It’s no wonder that some people call ginseng the King of
After all, it’s been used for thousands of years — since before recorded history began — to treat all kinds of medical conditions.
But does ginseng work for erectile dysfunction?
Well…the evidence is contradictory.
You may decide that adding ginseng to your dietary supplements makes sense for you. Or you may decide there’s a better way to deal with ED.
Either way, it certainly makes sense to make an informed decision.
This supplement has been linked to an improvement in stamina, better libido along with helping men get and maintain erections.
Herbalists call ginseng an adaptogen — an herb that helps you overcome the negative impact of stress.
Plus, it’s in energy drinks because many people believe it gives an energy boost. The reasons to take it seem to be adding up.
But what do scientists say?
One overview of previous research conducted in 2008 found that Korean red ginseng, taken un-skinned and unheated but dried, showed evidence of helping with ED.
Published in the Journal of Clinical Pharmacology, the review found that there was “suggestive evidence for the effectiveness of red ginseng in the treatment of erectile dysfunction” (source).
But the researchers cautioned that sample sizes were small and the methodological quality of the original studies was dubious. So they suggested more studies.
The most often quoted study regarding the effectiveness of ginseng for erectile dysfunction comes from the Journal Of Urology in 2002.
It looked at 45 patients who had been diagnosed with ED and tried to determine if Korean ginseng worked better for them than a placebo.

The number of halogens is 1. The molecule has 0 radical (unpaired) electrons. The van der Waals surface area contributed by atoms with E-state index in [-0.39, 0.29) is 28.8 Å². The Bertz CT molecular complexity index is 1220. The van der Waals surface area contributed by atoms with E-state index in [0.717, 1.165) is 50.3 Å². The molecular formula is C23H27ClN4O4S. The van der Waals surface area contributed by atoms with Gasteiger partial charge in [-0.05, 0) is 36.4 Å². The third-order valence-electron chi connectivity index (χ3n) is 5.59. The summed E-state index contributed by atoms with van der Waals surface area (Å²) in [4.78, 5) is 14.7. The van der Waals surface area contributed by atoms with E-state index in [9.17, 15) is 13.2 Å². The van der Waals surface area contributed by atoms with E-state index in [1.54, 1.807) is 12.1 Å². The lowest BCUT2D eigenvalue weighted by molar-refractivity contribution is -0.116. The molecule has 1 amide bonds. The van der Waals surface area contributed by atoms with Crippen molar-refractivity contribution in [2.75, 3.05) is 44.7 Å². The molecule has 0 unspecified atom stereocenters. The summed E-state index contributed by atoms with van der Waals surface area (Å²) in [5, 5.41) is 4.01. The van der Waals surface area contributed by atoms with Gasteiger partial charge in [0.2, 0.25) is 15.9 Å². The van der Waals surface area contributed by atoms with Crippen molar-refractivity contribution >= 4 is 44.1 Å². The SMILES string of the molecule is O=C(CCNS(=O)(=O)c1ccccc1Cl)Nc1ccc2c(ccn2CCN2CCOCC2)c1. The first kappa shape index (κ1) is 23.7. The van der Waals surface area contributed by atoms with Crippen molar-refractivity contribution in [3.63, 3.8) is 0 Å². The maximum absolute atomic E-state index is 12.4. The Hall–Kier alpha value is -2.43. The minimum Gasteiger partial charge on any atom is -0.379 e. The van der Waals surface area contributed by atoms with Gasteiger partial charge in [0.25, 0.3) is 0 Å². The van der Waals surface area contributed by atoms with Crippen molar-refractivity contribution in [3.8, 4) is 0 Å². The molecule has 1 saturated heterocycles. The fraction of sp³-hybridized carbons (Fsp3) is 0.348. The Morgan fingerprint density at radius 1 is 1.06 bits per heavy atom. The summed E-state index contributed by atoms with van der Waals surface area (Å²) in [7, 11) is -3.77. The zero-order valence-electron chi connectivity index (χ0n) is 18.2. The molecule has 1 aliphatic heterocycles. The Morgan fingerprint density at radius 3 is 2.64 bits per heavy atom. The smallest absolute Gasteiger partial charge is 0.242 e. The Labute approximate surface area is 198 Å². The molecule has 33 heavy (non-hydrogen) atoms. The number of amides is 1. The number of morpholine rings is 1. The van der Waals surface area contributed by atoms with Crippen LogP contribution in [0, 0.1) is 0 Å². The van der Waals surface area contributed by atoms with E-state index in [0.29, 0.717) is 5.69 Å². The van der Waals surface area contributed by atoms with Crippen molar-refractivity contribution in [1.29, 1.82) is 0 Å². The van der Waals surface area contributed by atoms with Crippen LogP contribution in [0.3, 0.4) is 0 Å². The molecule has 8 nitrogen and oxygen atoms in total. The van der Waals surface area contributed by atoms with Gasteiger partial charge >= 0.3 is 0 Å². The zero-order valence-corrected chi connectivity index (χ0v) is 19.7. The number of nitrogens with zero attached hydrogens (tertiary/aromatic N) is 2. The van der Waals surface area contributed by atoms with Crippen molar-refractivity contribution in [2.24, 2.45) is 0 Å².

The men who got the real thing took 900 mg three times a day for eight weeks, then took two weeks off, then repeated the process again for another eight weeks.
The men were then examined and given questions to determine their Mean International Index of Erectile Function Score. (Yes, there is such a thing.)
And an astounding 60 percent of patients said that ginseng improved their erectile function (source).
From this, the authors concluded that red ginseng is helpful for treating ED. Another study half a decade later found good results too.
And there have been several others that have found a positive impact as well.
So how does it work?
Korean red ginseng has been shown to boost nitric oxide output — which has been proven in many other studies to enhance erectile function.
Have you heard about nitric oxide?
NO dilates your blood vessels which increases blood flow to the penis…so an increase in nitric oxide is going to mean an increase in erection strength and quality.
So that’s the good news.
But does it really work — or is this just hype to get people’s hopes up to sell some ginseng supplements?
That’s difficult to say.
Ginseng helps ED, according to a 2013 study from the International Journal of Impotence Research that was highlighted in some newspapers.
But it turns out that the study results really didn’t match up with the headlines.
In this case, the trial compared 59 men taking a pill form of ginseng to the same number of men taking a fake substitute.
The ginseng worked a bit, but so did the fake stuff (source).